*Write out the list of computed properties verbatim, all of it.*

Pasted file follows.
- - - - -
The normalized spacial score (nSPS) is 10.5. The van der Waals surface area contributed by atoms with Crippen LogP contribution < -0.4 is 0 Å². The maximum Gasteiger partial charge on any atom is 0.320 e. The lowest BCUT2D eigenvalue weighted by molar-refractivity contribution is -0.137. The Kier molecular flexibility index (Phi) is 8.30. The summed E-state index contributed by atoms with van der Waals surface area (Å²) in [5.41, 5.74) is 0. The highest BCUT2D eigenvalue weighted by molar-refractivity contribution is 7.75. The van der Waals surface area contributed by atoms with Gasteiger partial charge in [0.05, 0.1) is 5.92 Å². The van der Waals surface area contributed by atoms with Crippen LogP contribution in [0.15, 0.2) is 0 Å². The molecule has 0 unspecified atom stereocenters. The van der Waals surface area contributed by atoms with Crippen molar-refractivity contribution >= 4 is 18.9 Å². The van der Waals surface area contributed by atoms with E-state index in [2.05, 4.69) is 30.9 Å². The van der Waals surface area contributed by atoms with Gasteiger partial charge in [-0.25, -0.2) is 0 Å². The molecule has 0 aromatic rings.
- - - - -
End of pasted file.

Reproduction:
The normalized spacial score (nSPS) is 10.5. The van der Waals surface area contributed by atoms with Crippen LogP contribution < -0.4 is 0 Å². The maximum Gasteiger partial charge on any atom is 0.320 e. The lowest BCUT2D eigenvalue weighted by molar-refractivity contribution is -0.137. The Kier molecular flexibility index (Phi) is 8.30. The summed E-state index contributed by atoms with van der Waals surface area (Å²) in [5.41, 5.74) is 0. The highest BCUT2D eigenvalue weighted by molar-refractivity contribution is 7.75. The van der Waals surface area contributed by atoms with Gasteiger partial charge in [0.05, 0.1) is 5.92 Å². The van der Waals surface area contributed by atoms with Crippen LogP contribution in [0.15, 0.2) is 0 Å². The molecule has 0 unspecified atom stereocenters. The van der Waals surface area contributed by atoms with Crippen molar-refractivity contribution >= 4 is 18.9 Å². The van der Waals surface area contributed by atoms with E-state index in [2.05, 4.69) is 30.9 Å². The van der Waals surface area contributed by atoms with Gasteiger partial charge in [-0.25, -0.2) is 0 Å². The molecule has 0 aromatic rings.